It’s not hard to make the case that substance abuse is a community problem. In island communities, its impacts may be greater, and the solutions more difficult.
The subject was discussed at the Feb. 26 meeting of the Maine Islands Coalition in Augusta. It remains difficult to discuss openly, especially so on small islands where there are few secrets.
“As long as we didn’t talk about it, we couldn’t help anybody,” said Donna Wiegle of Swan’s Island, who is director of the island health center. As co-chairwoman of the coalition, Wiegle put the topic on the coalition’s agenda.
The selectmen on her island didn’t want to discuss substance abuse when she first approached them, she recalled, with one selectman dismissing the matter as a non-issue. Yet a year later, the same man named substance abuse as one of the island’s biggest problems.
Wiegle spearheaded an on-island screening of the documentary The Hungry Heart, which chronicles the impact of opiate drug addiction in Vermont, as a means of opening a dialogue about the problem.
“My target audience is not the substance abuser,” she said. “I’m trying to get the parents to come, the wife to come.”
On an island, though, support meetings for those who struggle with addiction often lack the anonymous component, several speakers at the coalition meeting said. If an Alcoholics Anonymous meeting is held at a public building on a certain night, coalition members said, residents driving by often can identify those attending by the vehicles parked outside.
Darren Ripley, coordinator for the Maine Substance Abuse Programs, an invited guest speaker at the meeting, spoke of working to support towns, agencies and the prison system on addiction matters.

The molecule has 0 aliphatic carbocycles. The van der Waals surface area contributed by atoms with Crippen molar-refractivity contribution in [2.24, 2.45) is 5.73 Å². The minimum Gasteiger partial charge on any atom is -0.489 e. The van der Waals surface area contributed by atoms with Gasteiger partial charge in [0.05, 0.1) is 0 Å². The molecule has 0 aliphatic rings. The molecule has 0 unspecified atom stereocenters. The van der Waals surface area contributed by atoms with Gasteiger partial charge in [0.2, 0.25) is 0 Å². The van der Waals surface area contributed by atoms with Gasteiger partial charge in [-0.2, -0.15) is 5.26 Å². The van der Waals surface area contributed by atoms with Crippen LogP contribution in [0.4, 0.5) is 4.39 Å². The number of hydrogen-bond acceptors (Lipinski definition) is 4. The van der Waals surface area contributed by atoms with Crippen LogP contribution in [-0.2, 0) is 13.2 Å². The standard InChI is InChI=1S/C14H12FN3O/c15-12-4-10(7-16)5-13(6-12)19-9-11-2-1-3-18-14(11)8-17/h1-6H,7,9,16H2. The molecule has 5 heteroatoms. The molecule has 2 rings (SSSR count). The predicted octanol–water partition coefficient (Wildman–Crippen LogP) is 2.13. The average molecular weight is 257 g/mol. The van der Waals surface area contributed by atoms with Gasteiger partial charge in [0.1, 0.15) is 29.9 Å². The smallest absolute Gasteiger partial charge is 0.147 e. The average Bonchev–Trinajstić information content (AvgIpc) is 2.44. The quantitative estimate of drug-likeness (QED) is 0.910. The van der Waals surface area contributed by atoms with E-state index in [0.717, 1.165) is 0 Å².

Those who have begun down the road to shedding their addictions need “recovery capital,” Ripley said, to boost their odds of success. The term refers to such personal building blocks as a job, a supportive family and housing. Those who leave jail or prison without such building blocks are less likely to beat their addictions.
“It’s really a set-up for failure,” he said.
As a result of the recession, government funding for substance abuse programs “has taken a beating,” Ripley told the coalition. Without programs helping fight addiction, particularly opiate addiction, “It’s going to be at least ten-fold worse,” he said, “with people holding up Rite-Aids.”
One low-cost way to help increase the odds for those fighting addiction is a telephone support program. Ripley described the program that trains volunteers to call those in recovery. Those receiving the calls sign up for the check-in, and they name the day and time for the call, often a time when they know they may face temptation.
Eighty-five percent of those who sign up for the calls, he said, “are staying clean.”
Another program, for which volunteers undertake 30 hours of training, offers addicts a “recovery coach,” Ripley said.
Wiegle and others said the telephone calls from volunteers would work well for islanders. Wiegle also told the story of an island girl who got into trouble through substance use, and on returning to the island, found it hard to stay away from her user friends, while also struggling to make new, non-user friends because of her reputation.
Coalition member Kathy Warren of Vinalhaven said in her 17 years on the island, she has witnessed the multi-generational nature of addiction, and how difficult it is to break.
“They’ve had this stunted development,” she said, with substance abuse leading to emotional trauma.
Beverly Roxby, the coalition’s Frenchboro representative, suggested that just as island teachers and students link up through video over the Internet, addicts on islands could hold virtual meetings to help each other.
Another speaker invited to the meeting was Laura Phillips, program manager at McAuley House, a residential program in Portland for recovering women operated by Mercy Health System of Maine. Women pay rent for the 15 apartments the program offers, and Mercy helps support them with healthy lifestyle classes.
“What we found is women are often asked to choose between their kids and their recovery,” Phillips said, and the program allows them to stay with their children as they get clean.
Some 70 percent of participants pursue post-secondary school education, she said, the result of a positive peer pressure. The residents are randomly tested for drug and alcohol use, but are allowed to come and go as they please, and there is no staffing on the weekends.
The program gets ten or more referrals each week, but has to turn away almost all, Phillips said.